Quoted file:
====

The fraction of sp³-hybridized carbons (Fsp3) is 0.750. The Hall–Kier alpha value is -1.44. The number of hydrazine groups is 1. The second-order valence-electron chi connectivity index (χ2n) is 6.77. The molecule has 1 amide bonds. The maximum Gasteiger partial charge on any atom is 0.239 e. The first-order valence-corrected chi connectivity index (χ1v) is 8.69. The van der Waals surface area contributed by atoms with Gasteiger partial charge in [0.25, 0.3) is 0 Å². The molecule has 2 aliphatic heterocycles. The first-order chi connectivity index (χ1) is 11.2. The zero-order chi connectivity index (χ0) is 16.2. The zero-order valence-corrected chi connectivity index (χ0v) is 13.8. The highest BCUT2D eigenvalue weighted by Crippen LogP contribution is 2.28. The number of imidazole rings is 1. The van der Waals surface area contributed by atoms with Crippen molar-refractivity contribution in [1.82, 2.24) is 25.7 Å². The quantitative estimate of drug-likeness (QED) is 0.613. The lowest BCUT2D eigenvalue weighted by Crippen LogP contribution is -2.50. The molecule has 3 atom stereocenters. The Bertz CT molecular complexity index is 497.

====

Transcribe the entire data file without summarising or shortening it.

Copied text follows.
The fraction of sp³-hybridized carbons (Fsp3) is 0.750. The Hall–Kier alpha value is -1.44. The number of hydrazine groups is 1. The second-order valence-electron chi connectivity index (χ2n) is 6.77. The molecule has 1 amide bonds. The maximum Gasteiger partial charge on any atom is 0.239 e. The first-order valence-corrected chi connectivity index (χ1v) is 8.69. The van der Waals surface area contributed by atoms with Gasteiger partial charge in [0.25, 0.3) is 0 Å². The molecule has 2 aliphatic heterocycles. The first-order chi connectivity index (χ1) is 11.2. The zero-order chi connectivity index (χ0) is 16.2. The zero-order valence-corrected chi connectivity index (χ0v) is 13.8. The highest BCUT2D eigenvalue weighted by Crippen LogP contribution is 2.28. The number of imidazole rings is 1. The van der Waals surface area contributed by atoms with Crippen molar-refractivity contribution in [1.82, 2.24) is 25.7 Å². The quantitative estimate of drug-likeness (QED) is 0.613. The lowest BCUT2D eigenvalue weighted by Crippen LogP contribution is -2.50. The molecule has 3 atom stereocenters. The Bertz CT molecular complexity index is 497.